U.S. prosecutors are adding employees to investigate New York-area financial firms for possible fraud linked to a global credit crisis that has wiped out $30 trillion of equity value in the past year.

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U.S. prosecutors are adding employees to investigate New York-area financial firms for possible fraud linked to a global credit crisis that has wiped out $30 trillion of equity value in the past year.

The extra personnel will use strategies that proved successful in prosecuting executives of Enron and Refco, said U.S. Attorneys Michael Garcia, of Manhattan, Benton Campbell, of Brooklyn, and Christopher Christie, of Newark, N.J. A central question will be whether executives lied to investors about securities linked to overvalued subprime mortgages that sparked the credit crisis, the three said in interviews.

“It usually boils down to some type of fraud, some type of misrepresentation,” said Garcia, whose office covers the headquarters of most U.S. financial companies as well as the exchanges where their shares are traded.

Triggered by bankruptcies or stock losses linked to the credit crisis, the U.S. has begun investigations of mortgage lending, securitization and failed banks.

Grand juries in Manhattan, Brooklyn and New Jersey are probing Lehman Brothers Holdings, according to the firm’s lawyer, Harvey Miller. Nationally, the FBI is looking into 26 firms, including Washington Mutual and American International Group, law-enforcement officials said.

The U.S. Attorney’s Office in Seattle announced Wednesday it is leading a federal task force to investigate whether any laws were broken at WaMu before it was seized by the FDIC and its banking operations sold to JPMorgan Chase.

Garcia’s white-collar-crime unit now has 20 prosecutors, up from 17, and he has assigned eight lawyers to a new mortgage-fraud division. One case this month led to a 10-year sentence for a man who duped homeowners facing foreclosure out of $2.5 million.

In addition to 12 prosecutors working on securities-fraud cases, Brooklyn’s Campbell has created a task force to probe the subprime fallout. He said he’s made white-collar crime a priority. Christie has added a prosecutor to his 10-person securities-fraud unit.

“There are various iterations — valuations questions, insider trading, material misrepresentations,” Campbell said. “What we are generally seeing is the same kind of fraudulent activity. But it’s the factual background to the fraudulent activity that’s different.”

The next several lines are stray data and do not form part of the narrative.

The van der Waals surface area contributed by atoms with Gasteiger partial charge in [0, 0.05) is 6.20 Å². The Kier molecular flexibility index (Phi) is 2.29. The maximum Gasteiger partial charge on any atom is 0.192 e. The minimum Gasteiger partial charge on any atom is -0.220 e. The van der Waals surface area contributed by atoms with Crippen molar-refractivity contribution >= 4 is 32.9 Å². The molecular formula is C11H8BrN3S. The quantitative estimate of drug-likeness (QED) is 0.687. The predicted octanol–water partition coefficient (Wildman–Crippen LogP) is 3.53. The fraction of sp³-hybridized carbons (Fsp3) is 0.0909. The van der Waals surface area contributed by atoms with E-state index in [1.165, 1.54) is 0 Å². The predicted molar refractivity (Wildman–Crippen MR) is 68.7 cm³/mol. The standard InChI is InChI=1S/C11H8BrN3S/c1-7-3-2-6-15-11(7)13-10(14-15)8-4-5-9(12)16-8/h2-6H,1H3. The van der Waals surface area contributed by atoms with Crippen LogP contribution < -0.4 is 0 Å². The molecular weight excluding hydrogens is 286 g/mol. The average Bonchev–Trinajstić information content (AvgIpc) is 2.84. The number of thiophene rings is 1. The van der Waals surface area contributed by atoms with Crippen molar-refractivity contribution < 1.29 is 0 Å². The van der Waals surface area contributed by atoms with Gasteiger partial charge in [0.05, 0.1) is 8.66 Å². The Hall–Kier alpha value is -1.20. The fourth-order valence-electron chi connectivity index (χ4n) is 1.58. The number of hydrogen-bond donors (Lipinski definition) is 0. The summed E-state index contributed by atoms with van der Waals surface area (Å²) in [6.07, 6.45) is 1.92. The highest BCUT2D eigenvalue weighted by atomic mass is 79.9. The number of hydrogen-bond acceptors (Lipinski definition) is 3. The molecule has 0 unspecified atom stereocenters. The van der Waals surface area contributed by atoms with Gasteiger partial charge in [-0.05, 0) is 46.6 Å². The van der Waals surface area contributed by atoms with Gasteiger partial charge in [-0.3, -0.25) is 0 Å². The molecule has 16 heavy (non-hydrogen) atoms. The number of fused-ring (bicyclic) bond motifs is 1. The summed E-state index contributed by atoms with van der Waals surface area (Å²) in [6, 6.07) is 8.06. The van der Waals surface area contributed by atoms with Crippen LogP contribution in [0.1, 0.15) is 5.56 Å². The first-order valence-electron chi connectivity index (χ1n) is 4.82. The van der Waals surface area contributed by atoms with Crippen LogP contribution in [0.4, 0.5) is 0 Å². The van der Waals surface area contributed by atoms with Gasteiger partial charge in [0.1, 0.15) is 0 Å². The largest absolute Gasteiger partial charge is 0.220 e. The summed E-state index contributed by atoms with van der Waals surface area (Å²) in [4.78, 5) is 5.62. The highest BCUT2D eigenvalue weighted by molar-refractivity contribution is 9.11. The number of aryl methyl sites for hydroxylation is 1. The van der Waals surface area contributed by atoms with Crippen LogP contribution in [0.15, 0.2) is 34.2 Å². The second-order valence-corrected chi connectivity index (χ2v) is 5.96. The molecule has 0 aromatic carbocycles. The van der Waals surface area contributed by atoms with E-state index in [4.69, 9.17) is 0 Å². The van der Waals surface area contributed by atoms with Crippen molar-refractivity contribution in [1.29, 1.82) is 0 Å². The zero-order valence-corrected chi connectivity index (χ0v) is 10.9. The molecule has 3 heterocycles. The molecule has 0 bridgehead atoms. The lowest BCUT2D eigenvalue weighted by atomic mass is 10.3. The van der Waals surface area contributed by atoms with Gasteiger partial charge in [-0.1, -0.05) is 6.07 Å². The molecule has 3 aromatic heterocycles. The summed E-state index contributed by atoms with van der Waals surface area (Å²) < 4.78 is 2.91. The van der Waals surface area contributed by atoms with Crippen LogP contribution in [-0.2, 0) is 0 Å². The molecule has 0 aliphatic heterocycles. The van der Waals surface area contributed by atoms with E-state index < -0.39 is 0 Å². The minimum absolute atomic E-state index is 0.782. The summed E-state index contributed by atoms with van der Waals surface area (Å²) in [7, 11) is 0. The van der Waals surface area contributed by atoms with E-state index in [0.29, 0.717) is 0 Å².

In the last wave of white-collar prosecutions, capped by the imprisonment of WorldCom Chief Executive Officer Bernie Ebbers and Enron CEO Jeffrey Skilling, prosecutors convinced juries that executives knew their companies’ books were cooked.

Aware that jurors may get confused by financial instruments such as credit default swaps, the government is looking to simplify prosecutions in the same way.

In Manhattan, prosecutors this year won convictions against top executives at New York-based Refco, which engaged in complicated futures transactions. They focused on lies CEO Phillip Bennett and President Tone Grant told investors about the now-defunct firm’s operations.

“Refco is an example of a model” for future prosecutions, Garcia said.

Campbell, a former member of the Justice Department’s Enron task force, said his office has begun to see “classic” signs of fraud emblematic of the Enron era.

“How valuation questions were handled or how these structured finance vehicles were put together, for example, look very familiar,” said Campbell, who declined to discuss the specifics of his investigations.

The Brooklyn prosecutor has opened investigations into whether Lehman executives misled investors about the firm’s financial health and whether UBS lied to investors about securities backed by subprime mortgages, according to a person familiar with the probes.

At a hearing Thursday in U.S. Bankruptcy Court in Manhattan, Miller, the Lehman attorney, said 12 people have been subpoenaed as part of a grand-jury investigation. Prosecutors are focusing on the auction-rate securities market, Miller said.

Doug Morris, spokesman for Zurich-based UBS, and Lehman spokesman Hugh Burns declined to comment.

New Jersey U.S. Attorney Christie has subpoenaed documents to determine whether Lehman failed to fully disclose its eroding financial condition at the time of a $6 billion stock offering, according to people familiar with the matter.

The first challenge for the U.S. attorneys in prosecutions resulting from the subprime collapse will be distinguishing normal business activities from fraud.

“It’s not a crime to make bad business decisions,” Campbell said. “What gets people in trouble is when they lie, cheat or steal.”

Garcia said that prosecutors won’t begin a case merely because a company collapsed.

Rather, referrals from the Federal Bureau of Investigation or Securities and Exchange Commission, as well as allegations from witnesses who “walk-in through the door,” may generate subpoenas and grand juries in cases that will develop quickly, or possibly “take years.”